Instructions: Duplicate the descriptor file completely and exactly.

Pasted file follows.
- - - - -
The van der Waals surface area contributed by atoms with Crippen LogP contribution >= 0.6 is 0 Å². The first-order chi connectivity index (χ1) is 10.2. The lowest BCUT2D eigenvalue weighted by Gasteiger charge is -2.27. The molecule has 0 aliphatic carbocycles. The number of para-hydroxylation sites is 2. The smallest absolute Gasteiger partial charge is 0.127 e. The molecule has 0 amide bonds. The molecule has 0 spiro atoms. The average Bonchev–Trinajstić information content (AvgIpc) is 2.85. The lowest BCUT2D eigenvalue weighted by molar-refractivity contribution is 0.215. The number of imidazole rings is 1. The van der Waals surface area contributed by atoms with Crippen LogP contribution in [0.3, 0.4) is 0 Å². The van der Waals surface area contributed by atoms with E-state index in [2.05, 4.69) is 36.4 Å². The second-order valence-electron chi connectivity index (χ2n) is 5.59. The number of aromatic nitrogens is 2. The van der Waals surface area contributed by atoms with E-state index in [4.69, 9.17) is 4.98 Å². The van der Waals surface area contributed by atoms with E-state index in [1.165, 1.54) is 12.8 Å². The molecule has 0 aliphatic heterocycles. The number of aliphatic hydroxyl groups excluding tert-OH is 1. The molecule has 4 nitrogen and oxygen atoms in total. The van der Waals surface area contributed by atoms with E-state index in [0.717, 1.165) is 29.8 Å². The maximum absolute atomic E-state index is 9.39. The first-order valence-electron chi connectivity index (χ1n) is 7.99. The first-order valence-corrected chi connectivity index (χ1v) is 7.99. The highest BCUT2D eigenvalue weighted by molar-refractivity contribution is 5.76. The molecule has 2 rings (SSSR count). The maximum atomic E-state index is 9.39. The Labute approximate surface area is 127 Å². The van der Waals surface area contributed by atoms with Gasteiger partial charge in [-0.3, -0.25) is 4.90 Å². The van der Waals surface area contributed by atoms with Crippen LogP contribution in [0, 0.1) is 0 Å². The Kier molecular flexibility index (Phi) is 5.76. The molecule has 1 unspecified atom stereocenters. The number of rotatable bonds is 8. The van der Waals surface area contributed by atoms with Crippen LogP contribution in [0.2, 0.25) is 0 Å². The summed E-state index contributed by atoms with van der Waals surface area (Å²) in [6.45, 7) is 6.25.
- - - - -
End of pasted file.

The van der Waals surface area contributed by atoms with Crippen LogP contribution >= 0.6 is 0 Å². The first-order chi connectivity index (χ1) is 10.2. The lowest BCUT2D eigenvalue weighted by Gasteiger charge is -2.27. The molecule has 0 aliphatic carbocycles. The number of para-hydroxylation sites is 2. The smallest absolute Gasteiger partial charge is 0.127 e. The molecule has 0 amide bonds. The molecule has 0 spiro atoms. The average Bonchev–Trinajstić information content (AvgIpc) is 2.85. The lowest BCUT2D eigenvalue weighted by molar-refractivity contribution is 0.215. The number of imidazole rings is 1. The van der Waals surface area contributed by atoms with Crippen LogP contribution in [0.3, 0.4) is 0 Å². The van der Waals surface area contributed by atoms with E-state index in [2.05, 4.69) is 36.4 Å². The second-order valence-electron chi connectivity index (χ2n) is 5.59. The number of aromatic nitrogens is 2. The van der Waals surface area contributed by atoms with E-state index in [4.69, 9.17) is 4.98 Å². The van der Waals surface area contributed by atoms with E-state index in [1.165, 1.54) is 12.8 Å². The molecule has 0 aliphatic heterocycles. The number of aliphatic hydroxyl groups excluding tert-OH is 1. The molecule has 4 nitrogen and oxygen atoms in total. The van der Waals surface area contributed by atoms with E-state index in [0.717, 1.165) is 29.8 Å². The maximum absolute atomic E-state index is 9.39. The first-order valence-electron chi connectivity index (χ1n) is 7.99. The first-order valence-corrected chi connectivity index (χ1v) is 7.99. The highest BCUT2D eigenvalue weighted by molar-refractivity contribution is 5.76. The molecule has 2 rings (SSSR count). The maximum atomic E-state index is 9.39. The Labute approximate surface area is 127 Å². The van der Waals surface area contributed by atoms with Gasteiger partial charge in [-0.3, -0.25) is 4.90 Å². The van der Waals surface area contributed by atoms with Crippen LogP contribution in [0, 0.1) is 0 Å². The Kier molecular flexibility index (Phi) is 5.76. The molecule has 1 unspecified atom stereocenters. The number of rotatable bonds is 8. The van der Waals surface area contributed by atoms with Crippen LogP contribution in [0.2, 0.25) is 0 Å². The summed E-state index contributed by atoms with van der Waals surface area (Å²) in [6.45, 7) is 6.25.